One larger piece of immigration legislation that Democratic House leaders have pushed is a bill that would provide legal protections and a path to citizenship for as many as 2.5 million18 undocumented immigrants in the U.S. who either came to the country as children or came fleeing conflicts or natural disasters in their home countries. And public opinion suggests Democrats might not be afraid to agitate for these protections: In 2018, Gallup found that 83 percent of Americans favored offering a chance to become U.S. citizens to undocumented immigrants who had come to the country as children. And just 30 percent of Americans said they wanted it to be harder for undocumented immigrants to request asylum while 34 percent said they wanted the process to be “left as is,” according to this week’s ABC News/Washington Post survey. (Another 27 percent said they wanted the asylum process to be easier.)
How should Democrats handle immigration?
Opposing Trump’s unpopular positions on immigration and fighting for legal protections for some undocumented immigrants has proven to be safe political ground for Democrats. Now it might be time for Democratic presidential candidates to expand on this approach and start tackling the issue of border security in a similar way. Simon Rosenberg, president of a liberal think tank called NDN, argues that Democrats should take advantage of the fact that Trump has attached himself to unpopular immigration stances that didn’t pay off in the 2018 midterms. “Democrats just have to be clear on what their positions are on the border and [border] enforcement.” And ignoring concerns about border enforcement could prove unwise for Democrats — for instance, a January survey from ABC News/Washington Post found that 54 percent of Americans thought the country was doing too little to prevent undocumented immigrants from entering the country. Rosenberg said he thought Democrats could find a way to craft an immigration strategy that’s both humane and “also takes border enforcement seriously.”
Others stress that Democrats can’t just respond to Trump’s unpopular approach to immigration — the party needs its own comprehensive approach. Matt Barreto, co-founder of the polling firm Latino Decisions, told FiveThirtyEight that “Democrats need to be prepared to talk about the issue — not just reacting to what Trump says, but leading with some solutions to the complex and varied immigration issues the country is facing.” Barreto said he thinks immigration can be a winning issue not only with Latinos but also with the public at large, and that House Democrats should use their majority to pass a comprehensive reform package. Even though such legislation would almost certainly fail in the GOP-controlled Senate, the attempt would give Democratic presidential candidates something to refer to as they formulate their stances on immigration.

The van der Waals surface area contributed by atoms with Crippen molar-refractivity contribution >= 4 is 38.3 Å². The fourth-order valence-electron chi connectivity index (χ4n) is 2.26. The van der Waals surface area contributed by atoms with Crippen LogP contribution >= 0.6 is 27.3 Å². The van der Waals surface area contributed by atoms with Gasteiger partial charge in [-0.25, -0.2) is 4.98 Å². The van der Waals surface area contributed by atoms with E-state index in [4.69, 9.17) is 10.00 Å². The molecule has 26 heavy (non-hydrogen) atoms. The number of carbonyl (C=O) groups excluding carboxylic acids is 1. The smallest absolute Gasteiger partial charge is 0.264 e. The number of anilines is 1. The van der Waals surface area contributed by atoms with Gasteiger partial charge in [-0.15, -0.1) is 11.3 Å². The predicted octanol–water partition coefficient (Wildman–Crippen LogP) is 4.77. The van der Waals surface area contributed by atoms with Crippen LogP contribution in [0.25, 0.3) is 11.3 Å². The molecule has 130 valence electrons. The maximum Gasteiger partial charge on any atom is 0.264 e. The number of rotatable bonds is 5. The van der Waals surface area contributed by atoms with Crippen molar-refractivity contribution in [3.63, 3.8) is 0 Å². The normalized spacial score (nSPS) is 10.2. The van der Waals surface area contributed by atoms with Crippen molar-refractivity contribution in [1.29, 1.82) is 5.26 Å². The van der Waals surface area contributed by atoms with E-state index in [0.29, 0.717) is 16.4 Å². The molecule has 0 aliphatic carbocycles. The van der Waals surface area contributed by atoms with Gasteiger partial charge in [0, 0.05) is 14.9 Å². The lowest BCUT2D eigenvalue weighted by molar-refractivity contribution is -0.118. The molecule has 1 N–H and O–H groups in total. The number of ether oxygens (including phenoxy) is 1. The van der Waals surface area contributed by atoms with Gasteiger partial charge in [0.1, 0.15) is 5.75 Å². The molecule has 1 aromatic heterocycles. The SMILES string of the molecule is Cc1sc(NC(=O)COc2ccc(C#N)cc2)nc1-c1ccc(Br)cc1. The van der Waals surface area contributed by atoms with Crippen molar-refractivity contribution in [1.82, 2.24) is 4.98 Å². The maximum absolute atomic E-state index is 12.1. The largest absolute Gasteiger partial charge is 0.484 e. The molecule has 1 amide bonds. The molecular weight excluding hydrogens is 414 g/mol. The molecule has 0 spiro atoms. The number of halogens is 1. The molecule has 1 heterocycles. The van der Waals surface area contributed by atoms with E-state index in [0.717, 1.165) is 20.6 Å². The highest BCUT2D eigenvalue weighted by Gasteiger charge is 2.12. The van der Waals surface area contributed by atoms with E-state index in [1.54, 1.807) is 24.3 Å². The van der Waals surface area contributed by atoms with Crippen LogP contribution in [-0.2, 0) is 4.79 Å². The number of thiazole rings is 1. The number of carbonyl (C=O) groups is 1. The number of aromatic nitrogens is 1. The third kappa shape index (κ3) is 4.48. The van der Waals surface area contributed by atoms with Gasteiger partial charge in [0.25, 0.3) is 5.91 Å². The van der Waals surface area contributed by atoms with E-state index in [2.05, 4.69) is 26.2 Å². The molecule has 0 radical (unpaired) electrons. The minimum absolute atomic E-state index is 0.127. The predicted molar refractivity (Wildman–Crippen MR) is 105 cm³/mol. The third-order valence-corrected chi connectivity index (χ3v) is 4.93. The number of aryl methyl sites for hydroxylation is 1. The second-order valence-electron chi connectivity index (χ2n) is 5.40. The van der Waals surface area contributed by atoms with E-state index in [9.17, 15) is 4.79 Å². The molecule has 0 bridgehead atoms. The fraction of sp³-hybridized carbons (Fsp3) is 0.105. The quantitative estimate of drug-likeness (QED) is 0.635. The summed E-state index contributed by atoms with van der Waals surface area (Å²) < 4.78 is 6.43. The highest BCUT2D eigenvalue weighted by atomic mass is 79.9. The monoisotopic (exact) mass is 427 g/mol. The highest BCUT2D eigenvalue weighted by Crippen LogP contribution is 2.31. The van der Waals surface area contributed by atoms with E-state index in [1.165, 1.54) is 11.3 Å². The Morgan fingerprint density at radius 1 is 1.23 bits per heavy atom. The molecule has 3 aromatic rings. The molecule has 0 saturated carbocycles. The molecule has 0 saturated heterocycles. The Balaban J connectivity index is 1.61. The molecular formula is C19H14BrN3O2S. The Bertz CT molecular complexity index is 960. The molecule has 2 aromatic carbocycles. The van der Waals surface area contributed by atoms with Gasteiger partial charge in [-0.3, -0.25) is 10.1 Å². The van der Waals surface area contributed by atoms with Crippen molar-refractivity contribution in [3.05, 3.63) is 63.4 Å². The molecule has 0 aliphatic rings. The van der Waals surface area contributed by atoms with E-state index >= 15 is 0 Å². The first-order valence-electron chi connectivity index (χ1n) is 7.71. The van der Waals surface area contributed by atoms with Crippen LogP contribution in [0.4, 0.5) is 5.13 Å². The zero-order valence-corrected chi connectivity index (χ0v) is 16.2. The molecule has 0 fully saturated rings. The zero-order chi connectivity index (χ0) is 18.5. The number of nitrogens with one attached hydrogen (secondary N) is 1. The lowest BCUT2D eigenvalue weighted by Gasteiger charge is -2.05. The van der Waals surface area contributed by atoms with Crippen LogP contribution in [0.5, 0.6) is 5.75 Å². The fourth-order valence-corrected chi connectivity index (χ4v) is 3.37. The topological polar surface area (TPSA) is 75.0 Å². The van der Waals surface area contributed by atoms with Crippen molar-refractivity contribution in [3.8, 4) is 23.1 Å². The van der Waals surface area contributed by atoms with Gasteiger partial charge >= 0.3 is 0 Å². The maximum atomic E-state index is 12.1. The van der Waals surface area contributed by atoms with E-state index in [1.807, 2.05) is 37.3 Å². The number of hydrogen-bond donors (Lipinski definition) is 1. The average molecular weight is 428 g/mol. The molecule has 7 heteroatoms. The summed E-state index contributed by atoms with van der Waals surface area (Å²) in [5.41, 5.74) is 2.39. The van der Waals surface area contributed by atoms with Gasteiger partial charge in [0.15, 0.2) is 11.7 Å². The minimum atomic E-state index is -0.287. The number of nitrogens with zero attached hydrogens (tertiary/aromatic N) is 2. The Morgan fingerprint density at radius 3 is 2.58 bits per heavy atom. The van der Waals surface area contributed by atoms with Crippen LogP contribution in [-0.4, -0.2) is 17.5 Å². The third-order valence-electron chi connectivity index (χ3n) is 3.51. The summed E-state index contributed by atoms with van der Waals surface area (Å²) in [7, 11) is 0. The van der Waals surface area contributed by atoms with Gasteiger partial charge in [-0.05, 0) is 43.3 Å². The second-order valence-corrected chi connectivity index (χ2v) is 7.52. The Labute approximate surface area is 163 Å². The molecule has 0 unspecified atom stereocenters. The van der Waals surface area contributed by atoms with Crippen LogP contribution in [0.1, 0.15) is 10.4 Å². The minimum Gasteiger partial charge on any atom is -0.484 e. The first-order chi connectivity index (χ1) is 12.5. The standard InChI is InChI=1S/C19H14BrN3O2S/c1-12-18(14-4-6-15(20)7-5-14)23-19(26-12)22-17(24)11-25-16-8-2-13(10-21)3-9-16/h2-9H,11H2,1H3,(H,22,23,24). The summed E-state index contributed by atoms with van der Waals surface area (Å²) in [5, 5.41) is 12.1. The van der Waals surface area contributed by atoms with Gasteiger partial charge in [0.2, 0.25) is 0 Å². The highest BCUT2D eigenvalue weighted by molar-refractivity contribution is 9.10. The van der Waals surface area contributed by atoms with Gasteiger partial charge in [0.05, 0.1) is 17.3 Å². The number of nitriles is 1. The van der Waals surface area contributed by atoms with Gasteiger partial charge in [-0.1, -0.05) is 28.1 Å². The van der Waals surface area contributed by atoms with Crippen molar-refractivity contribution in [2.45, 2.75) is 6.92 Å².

But others in the left wing of the party, including some presidential candidates, are pushing for even more far-reaching — and controversial — changes to the immigration system. In the Trump era, “abolish ICE” has become a popular refrain on the left, and the agency has attracted intense criticism regarding how it handles its duties. And it’s still early, but at least one presidential candidate has taken a stance on the issue: Former Secretary of Housing and Urban Development Julián Castro put together an extensive immigration platform, and as part of that plan, he proposed shifting ICE’s arrest and deportation responsibilities to other agencies.
Other presidential candidates have also laid out ideas for changing the agency: Sen. Bernie Sanders has called for ICE to be restructured, and Sen. Elizabeth Warren said last year that it should be replaced “with something that reflects our morality and that works.” However, efforts to diminish — or even disband — the agency could be politically risky because Americans generally want to keep it around. A Morning Consult/Politico survey last year found that 54 percent of voters favored keeping the agency in place while 25 percent wanted to get rid of it, and a 2018 Fox News survey showed that a plurality opposed abolishing the agency.
Aside from Castro, candidates in the 2020 Democratic field haven’t offered many detailed positions on immigration policy, so most of them remain something of an enigma. “There’s a risk that Democrats respond clumsily and ineffectively because they have to craft a new strategy,” Rosenberg said. Given that the public’s attitude toward immigrants has become more and more positive and that most people lack confidence in Trump’s ability to effectively handle immigration policy, Democrats could make immigration a winning issue in 2020 — if they are able to balance promises of reform with concerns about border security. Time will tell.